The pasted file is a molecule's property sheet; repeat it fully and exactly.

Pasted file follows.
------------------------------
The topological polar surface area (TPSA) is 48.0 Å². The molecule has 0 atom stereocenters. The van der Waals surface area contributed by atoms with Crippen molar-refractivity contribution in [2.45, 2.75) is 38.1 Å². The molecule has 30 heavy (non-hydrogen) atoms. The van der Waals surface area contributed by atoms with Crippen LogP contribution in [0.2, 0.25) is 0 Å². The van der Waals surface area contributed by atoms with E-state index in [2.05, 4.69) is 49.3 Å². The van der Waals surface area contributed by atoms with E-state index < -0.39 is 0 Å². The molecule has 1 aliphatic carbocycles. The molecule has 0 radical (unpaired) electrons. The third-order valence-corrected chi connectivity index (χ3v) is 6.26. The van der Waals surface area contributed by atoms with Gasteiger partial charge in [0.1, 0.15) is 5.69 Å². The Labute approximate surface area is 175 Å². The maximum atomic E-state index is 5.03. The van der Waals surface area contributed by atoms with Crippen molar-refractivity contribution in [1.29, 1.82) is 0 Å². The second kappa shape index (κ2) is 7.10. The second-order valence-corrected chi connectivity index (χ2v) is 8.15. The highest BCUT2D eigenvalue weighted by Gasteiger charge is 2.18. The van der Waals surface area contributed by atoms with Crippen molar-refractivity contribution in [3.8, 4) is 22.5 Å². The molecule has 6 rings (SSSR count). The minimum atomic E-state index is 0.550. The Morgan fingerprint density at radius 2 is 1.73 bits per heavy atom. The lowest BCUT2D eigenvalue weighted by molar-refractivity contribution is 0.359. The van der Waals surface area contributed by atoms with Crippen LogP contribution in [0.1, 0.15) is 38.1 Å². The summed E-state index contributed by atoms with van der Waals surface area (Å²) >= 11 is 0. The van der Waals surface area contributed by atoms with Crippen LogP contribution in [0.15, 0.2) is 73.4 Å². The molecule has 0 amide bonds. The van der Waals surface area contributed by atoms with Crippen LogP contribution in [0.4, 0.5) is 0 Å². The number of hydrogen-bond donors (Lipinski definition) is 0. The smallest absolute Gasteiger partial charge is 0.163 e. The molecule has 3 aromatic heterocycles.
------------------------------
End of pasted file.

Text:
The topological polar surface area (TPSA) is 48.0 Å². The molecule has 0 atom stereocenters. The van der Waals surface area contributed by atoms with Crippen molar-refractivity contribution in [2.45, 2.75) is 38.1 Å². The molecule has 30 heavy (non-hydrogen) atoms. The van der Waals surface area contributed by atoms with Crippen LogP contribution in [0.2, 0.25) is 0 Å². The van der Waals surface area contributed by atoms with E-state index in [2.05, 4.69) is 49.3 Å². The van der Waals surface area contributed by atoms with E-state index < -0.39 is 0 Å². The molecule has 1 aliphatic carbocycles. The molecule has 0 radical (unpaired) electrons. The third-order valence-corrected chi connectivity index (χ3v) is 6.26. The van der Waals surface area contributed by atoms with Gasteiger partial charge in [0.1, 0.15) is 5.69 Å². The Labute approximate surface area is 175 Å². The maximum atomic E-state index is 5.03. The van der Waals surface area contributed by atoms with Crippen molar-refractivity contribution in [1.29, 1.82) is 0 Å². The second kappa shape index (κ2) is 7.10. The second-order valence-corrected chi connectivity index (χ2v) is 8.15. The highest BCUT2D eigenvalue weighted by Gasteiger charge is 2.18. The van der Waals surface area contributed by atoms with Crippen molar-refractivity contribution in [3.8, 4) is 22.5 Å². The molecule has 6 rings (SSSR count). The minimum atomic E-state index is 0.550. The Morgan fingerprint density at radius 2 is 1.73 bits per heavy atom. The lowest BCUT2D eigenvalue weighted by molar-refractivity contribution is 0.359. The van der Waals surface area contributed by atoms with Crippen LogP contribution in [0.1, 0.15) is 38.1 Å². The summed E-state index contributed by atoms with van der Waals surface area (Å²) >= 11 is 0. The van der Waals surface area contributed by atoms with Crippen LogP contribution in [0.15, 0.2) is 73.4 Å². The molecule has 0 amide bonds. The van der Waals surface area contributed by atoms with Crippen LogP contribution in [0.4, 0.5) is 0 Å². The number of hydrogen-bond donors (Lipinski definition) is 0. The smallest absolute Gasteiger partial charge is 0.163 e. The molecule has 3 aromatic heterocycles.